Andrew Kratz recently sat down with Kate Weaver, a community veteran and former Director of Extranet Communities at Health Catalyst. The purpose of their conversation was to discuss her experience migrating from one community platform to another. Kate’s story and insights will prove helpful to other community owners considering a similar path.
An externally facing Jive Community is a huge opportunity for a company to interact in a more meaningful way with its customers and partners. As you share knowledge and ideas in a public forum, you will be deepening the relationships you already have, and building new ones. Unfortunately, your community at some point may get some unwanted attention from unfriendly bots. Fortunately, Jive is on top of that and has a strong spam prevention service built into the product to protect your community.
Planning for the launch of a community can be overwhelming, to say the least. There are many moving parts from technology to design to strategy and community management. All are important in their own right, because each contribute to a successful launch. It's easy to look at the big picture and feel like you're being asked to climb Mt. Everest (and if you have, kudos to you...this should be much easier ). In over a decade of community management, I've learned a few tips that will make the climb seem more like Mt. Hood. It's still intimidating, but much more do-able.
If you're like us, you get excited when Jive announces its Cloud upgrades. Sometimes they're technical enhancements that community members don't notice (but we do!), and are game changers. Sometimes, it's a game changer for us and for end users; and that's how we feel about the News feature. When Jive announced the News feature, which included an auto-follow option, we knew that would make a lot of our customers (and us, too!) very happy. So after testing this out in our own Jive Community (known as Edgeville, in case you were wondering) we spoke with clients and came up with a few best practice/use case scenarios to help get you started.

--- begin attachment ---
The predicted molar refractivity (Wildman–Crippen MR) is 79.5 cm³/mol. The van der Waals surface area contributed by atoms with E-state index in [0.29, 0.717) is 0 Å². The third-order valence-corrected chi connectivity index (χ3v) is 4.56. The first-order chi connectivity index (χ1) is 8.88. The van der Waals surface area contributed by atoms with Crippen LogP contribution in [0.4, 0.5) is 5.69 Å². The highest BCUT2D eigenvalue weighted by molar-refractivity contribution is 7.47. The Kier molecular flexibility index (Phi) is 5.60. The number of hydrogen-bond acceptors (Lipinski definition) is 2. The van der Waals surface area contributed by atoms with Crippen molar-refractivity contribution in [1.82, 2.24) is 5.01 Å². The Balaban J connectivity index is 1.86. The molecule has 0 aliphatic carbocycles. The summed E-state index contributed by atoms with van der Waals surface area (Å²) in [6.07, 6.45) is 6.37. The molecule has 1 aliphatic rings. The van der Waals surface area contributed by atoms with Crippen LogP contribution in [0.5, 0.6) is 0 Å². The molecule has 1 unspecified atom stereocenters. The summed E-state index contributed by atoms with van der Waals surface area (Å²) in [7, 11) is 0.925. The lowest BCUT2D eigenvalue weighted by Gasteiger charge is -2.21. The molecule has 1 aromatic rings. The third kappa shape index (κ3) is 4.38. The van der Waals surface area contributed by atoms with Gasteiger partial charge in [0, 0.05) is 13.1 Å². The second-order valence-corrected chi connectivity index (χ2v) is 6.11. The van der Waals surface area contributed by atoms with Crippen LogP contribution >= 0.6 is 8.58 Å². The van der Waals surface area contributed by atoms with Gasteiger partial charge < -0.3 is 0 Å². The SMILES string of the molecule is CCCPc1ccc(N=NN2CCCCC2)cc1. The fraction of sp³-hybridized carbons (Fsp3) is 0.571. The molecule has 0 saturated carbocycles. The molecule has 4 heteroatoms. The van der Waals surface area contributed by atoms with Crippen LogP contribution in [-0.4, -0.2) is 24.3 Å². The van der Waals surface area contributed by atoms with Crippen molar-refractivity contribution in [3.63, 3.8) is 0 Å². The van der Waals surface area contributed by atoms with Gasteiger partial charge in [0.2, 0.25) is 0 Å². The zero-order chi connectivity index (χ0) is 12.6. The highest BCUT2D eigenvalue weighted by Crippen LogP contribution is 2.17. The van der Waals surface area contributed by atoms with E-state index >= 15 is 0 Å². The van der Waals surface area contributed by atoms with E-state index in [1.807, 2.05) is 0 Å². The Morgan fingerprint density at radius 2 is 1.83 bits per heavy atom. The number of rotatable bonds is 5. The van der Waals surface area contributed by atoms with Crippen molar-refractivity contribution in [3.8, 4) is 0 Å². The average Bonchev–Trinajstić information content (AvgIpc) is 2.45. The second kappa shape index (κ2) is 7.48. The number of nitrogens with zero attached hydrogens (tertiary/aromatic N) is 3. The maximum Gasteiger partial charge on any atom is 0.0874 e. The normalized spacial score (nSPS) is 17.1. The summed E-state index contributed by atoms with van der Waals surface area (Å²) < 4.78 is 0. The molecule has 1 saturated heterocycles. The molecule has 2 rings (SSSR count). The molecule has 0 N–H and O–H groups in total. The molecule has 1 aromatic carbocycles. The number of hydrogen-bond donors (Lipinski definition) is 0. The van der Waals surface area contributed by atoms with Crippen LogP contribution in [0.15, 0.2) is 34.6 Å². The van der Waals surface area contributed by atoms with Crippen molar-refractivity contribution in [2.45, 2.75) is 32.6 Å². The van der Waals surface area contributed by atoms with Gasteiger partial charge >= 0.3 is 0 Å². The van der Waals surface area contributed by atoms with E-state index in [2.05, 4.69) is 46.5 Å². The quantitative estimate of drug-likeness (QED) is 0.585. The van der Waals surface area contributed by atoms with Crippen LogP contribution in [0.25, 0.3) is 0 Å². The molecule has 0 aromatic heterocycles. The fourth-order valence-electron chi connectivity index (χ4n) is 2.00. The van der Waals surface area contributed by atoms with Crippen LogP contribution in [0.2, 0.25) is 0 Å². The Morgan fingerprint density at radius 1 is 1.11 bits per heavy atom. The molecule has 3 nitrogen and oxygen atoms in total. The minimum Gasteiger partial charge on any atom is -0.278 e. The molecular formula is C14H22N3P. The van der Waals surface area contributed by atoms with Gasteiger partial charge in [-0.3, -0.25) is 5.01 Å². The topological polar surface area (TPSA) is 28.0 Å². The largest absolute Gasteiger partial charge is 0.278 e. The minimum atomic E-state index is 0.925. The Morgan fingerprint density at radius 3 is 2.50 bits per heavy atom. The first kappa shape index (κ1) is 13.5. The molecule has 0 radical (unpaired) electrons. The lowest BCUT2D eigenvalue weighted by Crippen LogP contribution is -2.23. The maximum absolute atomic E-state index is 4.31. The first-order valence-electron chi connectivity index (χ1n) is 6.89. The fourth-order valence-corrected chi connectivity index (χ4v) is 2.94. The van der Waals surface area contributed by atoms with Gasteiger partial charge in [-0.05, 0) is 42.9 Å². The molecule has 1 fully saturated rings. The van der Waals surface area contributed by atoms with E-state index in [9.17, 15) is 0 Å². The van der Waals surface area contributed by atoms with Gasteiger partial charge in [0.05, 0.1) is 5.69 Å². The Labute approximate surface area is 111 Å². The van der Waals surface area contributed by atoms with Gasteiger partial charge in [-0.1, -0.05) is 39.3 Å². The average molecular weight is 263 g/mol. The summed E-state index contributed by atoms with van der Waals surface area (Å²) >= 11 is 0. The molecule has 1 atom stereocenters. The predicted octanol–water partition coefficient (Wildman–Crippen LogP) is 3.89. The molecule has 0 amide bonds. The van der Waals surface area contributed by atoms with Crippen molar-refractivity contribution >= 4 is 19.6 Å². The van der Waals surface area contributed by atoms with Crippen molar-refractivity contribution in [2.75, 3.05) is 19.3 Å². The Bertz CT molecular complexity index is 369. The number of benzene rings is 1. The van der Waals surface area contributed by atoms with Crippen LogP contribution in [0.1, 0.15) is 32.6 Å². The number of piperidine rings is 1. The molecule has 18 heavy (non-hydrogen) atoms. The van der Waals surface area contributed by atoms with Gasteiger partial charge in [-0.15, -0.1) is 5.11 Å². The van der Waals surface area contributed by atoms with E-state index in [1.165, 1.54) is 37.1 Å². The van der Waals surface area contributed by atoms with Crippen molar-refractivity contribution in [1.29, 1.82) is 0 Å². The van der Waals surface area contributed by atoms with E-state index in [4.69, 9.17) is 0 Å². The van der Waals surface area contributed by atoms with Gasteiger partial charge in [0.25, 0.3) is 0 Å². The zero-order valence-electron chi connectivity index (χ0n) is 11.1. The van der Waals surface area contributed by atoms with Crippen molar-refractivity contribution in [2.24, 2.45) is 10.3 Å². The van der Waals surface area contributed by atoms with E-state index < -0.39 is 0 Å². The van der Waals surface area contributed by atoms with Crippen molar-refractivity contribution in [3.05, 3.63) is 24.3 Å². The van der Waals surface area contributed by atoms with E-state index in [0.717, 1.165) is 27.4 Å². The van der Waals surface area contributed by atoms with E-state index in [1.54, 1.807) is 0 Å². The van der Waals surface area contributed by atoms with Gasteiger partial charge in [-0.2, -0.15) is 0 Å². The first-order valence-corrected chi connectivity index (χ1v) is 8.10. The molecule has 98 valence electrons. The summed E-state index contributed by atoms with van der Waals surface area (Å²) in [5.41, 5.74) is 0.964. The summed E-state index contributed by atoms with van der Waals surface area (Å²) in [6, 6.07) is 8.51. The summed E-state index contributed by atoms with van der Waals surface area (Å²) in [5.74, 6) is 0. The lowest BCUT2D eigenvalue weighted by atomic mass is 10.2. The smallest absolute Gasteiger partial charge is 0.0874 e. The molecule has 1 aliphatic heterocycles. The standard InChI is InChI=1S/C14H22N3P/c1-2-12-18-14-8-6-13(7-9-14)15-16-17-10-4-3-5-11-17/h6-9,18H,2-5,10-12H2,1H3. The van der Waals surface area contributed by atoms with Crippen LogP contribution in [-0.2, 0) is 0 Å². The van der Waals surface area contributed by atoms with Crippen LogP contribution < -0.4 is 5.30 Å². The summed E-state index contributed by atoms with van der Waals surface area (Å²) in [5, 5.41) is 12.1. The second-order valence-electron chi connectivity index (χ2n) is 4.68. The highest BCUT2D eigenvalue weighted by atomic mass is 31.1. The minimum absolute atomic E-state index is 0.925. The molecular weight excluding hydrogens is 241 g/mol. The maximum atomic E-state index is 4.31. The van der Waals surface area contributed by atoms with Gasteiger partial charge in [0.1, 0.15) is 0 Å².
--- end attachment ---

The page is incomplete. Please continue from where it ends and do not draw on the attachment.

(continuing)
Earlier this month, Jive rolled out a variety of new features and functionality now available in internal, Jive-n, and external, Jive-x, communities. Community managers and system administrators can manually update their cloud instances to include these new features directly from the admin console with one click: System > Settings > News and select Enable.
At Social Edge when we kick off a new implementation project, the first question we often ask our clients is "What are the use cases?" For some, this is a great starting point. For others, this can be as clear as mud. So, we've asked two members of our team to describe use cases, and explain why they are so important to a successful community launch.
With many organizations using their intranets as a lifeline for sharing knowledge, there is a push to ensure that it meets current and future needs. Many Jive customers are either upgrading their current community, or implementing Jive for the first time to further support their internal communication efforts. Recently I worked with a client on a project to pull off a full intranet replacement with Jive.
No one wants to work with a zombie. But it seems that zombies are prevalent in the corridors of many companies around the world. Well, not actual zombies, but employees who are disengaged and dispassionate about the missions of their companies. And the results for can be devastating. In our current knowledge economy, ignoring employee engagement is extremely costly.